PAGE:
looked into my neighbor's window. He had changed the arrangement of figures set out behind small panes of glass... A statue of Saint Frances faced outward from the sill, arms outstretched, one hand chipped off, white plaster showing through the scratched brown paint of his robe. He was surrounded by toy sheep, soldiers, a couple of windup Godzillas, a toy bed with two syringes tucked in it, and a candlestick which had a flame-shaped light bulb where a wick would have been. Part of what develops the sense of isolation in these stories is their settings. They often take place in the basement of large buildings, two, in fact, occur in the basement of the Metropolitan Museum of Art: "The Restorer" and "Incunabula #2." These are "airless, stifling," close, tight, awkward quarters which express the repressive nature of these characters' lives. There is never enough room or light here. In the translator's office in "Asylum," "The blinds were drawn..." In "Killer Whales," the killer whales swim in "confined pools." The settings of two stories are created by small fake houses--in "Aedicule," where the girl works in the small "house," the tourist bureau, and in "Storytown," where the fake houses are too small or inadequate for "Alice" and her boyfriend to spend the night together in one: "One night they slipped back into Storytown and tried to find a house with a usable bed but all of them were painted props, hard and too small for two people or even one adult, so they slept on the grass near the rabbit hutch."
I sometimes think it is harder to put together a collection of short stories or poems than to write a contained novel, for each item in the group calls out to the others, and the order which they take can influence the entire passage of the work. The writer must leaf through all the work of the previous ten or fifteen years to select an effective pattern of stories. Daitch has opted to put her relatively conventional pieces in the first half of the book, with two exceptions--"Incunabula #2" and "Storytown" fit into this category but appear in the last half. The rest of the stories in the latter end of the book tend to effect a more radical style.
My favorite story in this section is "Scissors, Rock, Paper." Its characters are Walter Benjamin, Bertolt Brecht, and two invented writers, "Scissors" and "Rocks." Daitch incorporates into this story fragments of an interview of Brecht by Benjamin. This story is allegorical in form, with "Scissors" representing the realist novelist who watches people and tries in writing to capture their appearance, behavior, and speech with exactitude. "Rocks" represents the bricoleur, a random gatherer who concocts a representation of human existence through the concatenation of haphazardly selected artifacts. Brecht takes on the role of "Paper," the stifling influence who criticizes writers no matter what tactic they take.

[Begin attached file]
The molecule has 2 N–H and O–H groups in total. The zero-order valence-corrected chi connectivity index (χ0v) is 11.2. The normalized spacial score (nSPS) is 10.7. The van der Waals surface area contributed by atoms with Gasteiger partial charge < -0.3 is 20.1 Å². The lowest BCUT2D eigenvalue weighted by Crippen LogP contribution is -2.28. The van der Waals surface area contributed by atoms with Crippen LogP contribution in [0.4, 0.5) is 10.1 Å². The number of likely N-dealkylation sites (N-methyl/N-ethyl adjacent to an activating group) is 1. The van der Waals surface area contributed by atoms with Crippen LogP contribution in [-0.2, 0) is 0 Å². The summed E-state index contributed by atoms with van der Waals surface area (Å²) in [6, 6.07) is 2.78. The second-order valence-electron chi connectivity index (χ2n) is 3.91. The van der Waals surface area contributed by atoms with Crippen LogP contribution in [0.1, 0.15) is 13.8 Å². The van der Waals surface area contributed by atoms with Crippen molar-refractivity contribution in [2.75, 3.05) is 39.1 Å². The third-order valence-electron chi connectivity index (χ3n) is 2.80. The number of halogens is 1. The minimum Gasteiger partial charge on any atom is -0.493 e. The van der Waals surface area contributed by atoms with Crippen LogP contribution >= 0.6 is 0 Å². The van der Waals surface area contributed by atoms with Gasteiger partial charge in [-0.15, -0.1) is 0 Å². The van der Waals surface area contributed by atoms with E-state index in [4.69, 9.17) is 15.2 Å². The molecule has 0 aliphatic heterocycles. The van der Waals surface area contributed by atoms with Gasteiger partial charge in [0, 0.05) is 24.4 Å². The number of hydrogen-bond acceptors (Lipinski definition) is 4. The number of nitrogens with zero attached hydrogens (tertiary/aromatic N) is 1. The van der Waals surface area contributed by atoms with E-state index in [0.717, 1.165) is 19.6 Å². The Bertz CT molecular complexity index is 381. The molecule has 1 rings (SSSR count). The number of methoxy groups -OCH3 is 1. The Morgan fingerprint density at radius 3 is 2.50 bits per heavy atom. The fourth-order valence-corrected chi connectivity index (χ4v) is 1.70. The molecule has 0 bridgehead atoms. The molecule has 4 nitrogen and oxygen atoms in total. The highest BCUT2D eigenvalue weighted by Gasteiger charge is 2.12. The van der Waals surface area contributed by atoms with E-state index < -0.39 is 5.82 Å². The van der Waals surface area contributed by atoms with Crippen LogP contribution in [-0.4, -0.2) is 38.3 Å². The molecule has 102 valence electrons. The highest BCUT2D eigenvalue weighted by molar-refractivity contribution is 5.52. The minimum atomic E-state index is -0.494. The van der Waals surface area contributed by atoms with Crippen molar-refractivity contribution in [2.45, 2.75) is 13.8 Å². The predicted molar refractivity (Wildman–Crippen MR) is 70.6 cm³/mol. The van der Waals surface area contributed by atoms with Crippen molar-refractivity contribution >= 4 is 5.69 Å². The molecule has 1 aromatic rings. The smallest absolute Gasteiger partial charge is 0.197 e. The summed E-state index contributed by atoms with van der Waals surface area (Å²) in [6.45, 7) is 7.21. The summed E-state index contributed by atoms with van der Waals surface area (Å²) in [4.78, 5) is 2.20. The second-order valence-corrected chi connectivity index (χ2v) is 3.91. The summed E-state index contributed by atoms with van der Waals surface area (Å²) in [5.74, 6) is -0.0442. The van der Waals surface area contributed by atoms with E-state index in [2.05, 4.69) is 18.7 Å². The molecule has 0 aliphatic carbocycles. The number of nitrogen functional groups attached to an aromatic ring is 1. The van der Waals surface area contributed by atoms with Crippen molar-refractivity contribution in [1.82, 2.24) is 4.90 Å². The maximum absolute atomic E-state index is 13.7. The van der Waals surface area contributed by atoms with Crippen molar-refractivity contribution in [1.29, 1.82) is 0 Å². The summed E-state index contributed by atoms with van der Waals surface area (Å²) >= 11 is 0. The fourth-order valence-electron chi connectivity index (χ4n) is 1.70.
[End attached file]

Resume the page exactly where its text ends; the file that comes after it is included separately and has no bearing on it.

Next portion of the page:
While Daitch acknowledges the dyadic nature of this division of writing styles, she yet adheres to it. The story ends with a note on the uncrossable gulf which lies between the writer and the audience. Benjamin acts in this story as both its frame (his reminiscences are what recall Brecht) and its audience (he watches the conflict which Brecht sets up between the three game elements). Benjamin acknowledges that "he was no longer interested in being Spectator, but didn't feel up to the task of spectacle either."
When stories had lessons to teach, they had the option to be hopeful and idealistic. Now that this function of fiction is apparently over, characters, like people, wander aimlessly through their uniformly mediocre lives. If I feel nostalgia at all, it's for those days when we could accept and even embrace transcendence. Realistically, however, Daitch is probably right. We are stuck here on the ground and we don't even know what it means." - Elisabeth Joyce

Susan Daitch, The Colorist, Knopf, 1990.

"An engaging, often disturbing, tour through the urban shadow land between art and commerce, eccentricity and madness with a woman."

"Daitch's second novel never stops talking about itself. The title refers to Julie Greene, a melancholy young art school graduate living in New York City's East Village who colors the frames of the comic strip Electra . Julie's every encounter with high or low culture, from Egyptian hieroglyphics to a prostitute's little black book, is a chance to discuss the story she's telling and the way stories are told. When Electra is discontinued, Julie and co-worker Laurel Quan Liu write the strip themselves, turning Electra into an amnesiac wandering through their own troubled neighborhood. As Electra's adventures increasingly resemble Julie's, Laurel accuses her of representing their creation ``as if she had no will of her own, or whatever bit of will she did possess was nearly useless.'' Julie herself remains exhaustingly and inexplicably passive - the meager plot here is driven by chance meetings and unexpected phone calls. Despite some finely wrought insights, Daitch never convinces us that Julie's situation is as inevitable or as unalterable as she wants us to believe." - Publishers Weekly